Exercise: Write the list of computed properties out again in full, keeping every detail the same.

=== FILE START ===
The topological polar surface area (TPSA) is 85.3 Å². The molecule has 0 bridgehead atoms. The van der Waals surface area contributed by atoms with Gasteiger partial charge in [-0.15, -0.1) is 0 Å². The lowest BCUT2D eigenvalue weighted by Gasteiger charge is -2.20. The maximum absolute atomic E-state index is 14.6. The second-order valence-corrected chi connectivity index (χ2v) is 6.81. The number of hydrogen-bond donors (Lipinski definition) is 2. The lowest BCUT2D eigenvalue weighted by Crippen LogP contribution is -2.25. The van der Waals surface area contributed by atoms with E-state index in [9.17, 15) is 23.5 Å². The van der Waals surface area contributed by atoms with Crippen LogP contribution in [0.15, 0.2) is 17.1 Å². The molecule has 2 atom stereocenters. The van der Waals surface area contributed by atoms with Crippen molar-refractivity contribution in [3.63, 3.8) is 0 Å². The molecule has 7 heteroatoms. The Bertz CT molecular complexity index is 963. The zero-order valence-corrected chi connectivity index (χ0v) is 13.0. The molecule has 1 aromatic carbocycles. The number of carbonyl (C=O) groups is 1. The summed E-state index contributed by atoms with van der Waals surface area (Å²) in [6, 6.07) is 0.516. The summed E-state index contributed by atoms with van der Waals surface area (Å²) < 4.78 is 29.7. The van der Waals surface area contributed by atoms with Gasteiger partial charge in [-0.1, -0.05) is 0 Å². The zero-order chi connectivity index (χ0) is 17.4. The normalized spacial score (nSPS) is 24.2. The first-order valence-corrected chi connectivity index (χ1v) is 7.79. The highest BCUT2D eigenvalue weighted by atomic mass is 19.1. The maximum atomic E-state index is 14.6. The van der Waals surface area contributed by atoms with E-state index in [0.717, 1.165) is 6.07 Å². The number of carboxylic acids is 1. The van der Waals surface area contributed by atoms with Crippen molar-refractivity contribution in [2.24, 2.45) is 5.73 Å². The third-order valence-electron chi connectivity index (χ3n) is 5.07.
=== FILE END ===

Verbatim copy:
The topological polar surface area (TPSA) is 85.3 Å². The molecule has 0 bridgehead atoms. The van der Waals surface area contributed by atoms with Gasteiger partial charge in [-0.15, -0.1) is 0 Å². The lowest BCUT2D eigenvalue weighted by Gasteiger charge is -2.20. The maximum absolute atomic E-state index is 14.6. The second-order valence-corrected chi connectivity index (χ2v) is 6.81. The number of hydrogen-bond donors (Lipinski definition) is 2. The lowest BCUT2D eigenvalue weighted by Crippen LogP contribution is -2.25. The van der Waals surface area contributed by atoms with E-state index in [9.17, 15) is 23.5 Å². The van der Waals surface area contributed by atoms with Crippen LogP contribution in [0.15, 0.2) is 17.1 Å². The molecule has 2 atom stereocenters. The van der Waals surface area contributed by atoms with Crippen molar-refractivity contribution in [3.63, 3.8) is 0 Å². The molecule has 7 heteroatoms. The Bertz CT molecular complexity index is 963. The zero-order valence-corrected chi connectivity index (χ0v) is 13.0. The molecule has 1 aromatic carbocycles. The number of carbonyl (C=O) groups is 1. The summed E-state index contributed by atoms with van der Waals surface area (Å²) in [6, 6.07) is 0.516. The summed E-state index contributed by atoms with van der Waals surface area (Å²) < 4.78 is 29.7. The van der Waals surface area contributed by atoms with Gasteiger partial charge in [-0.1, -0.05) is 0 Å². The zero-order chi connectivity index (χ0) is 17.4. The normalized spacial score (nSPS) is 24.2. The first-order valence-corrected chi connectivity index (χ1v) is 7.79. The highest BCUT2D eigenvalue weighted by atomic mass is 19.1. The maximum atomic E-state index is 14.6. The van der Waals surface area contributed by atoms with E-state index in [0.717, 1.165) is 6.07 Å². The number of carboxylic acids is 1. The van der Waals surface area contributed by atoms with Crippen molar-refractivity contribution in [2.24, 2.45) is 5.73 Å². The third-order valence-electron chi connectivity index (χ3n) is 5.07.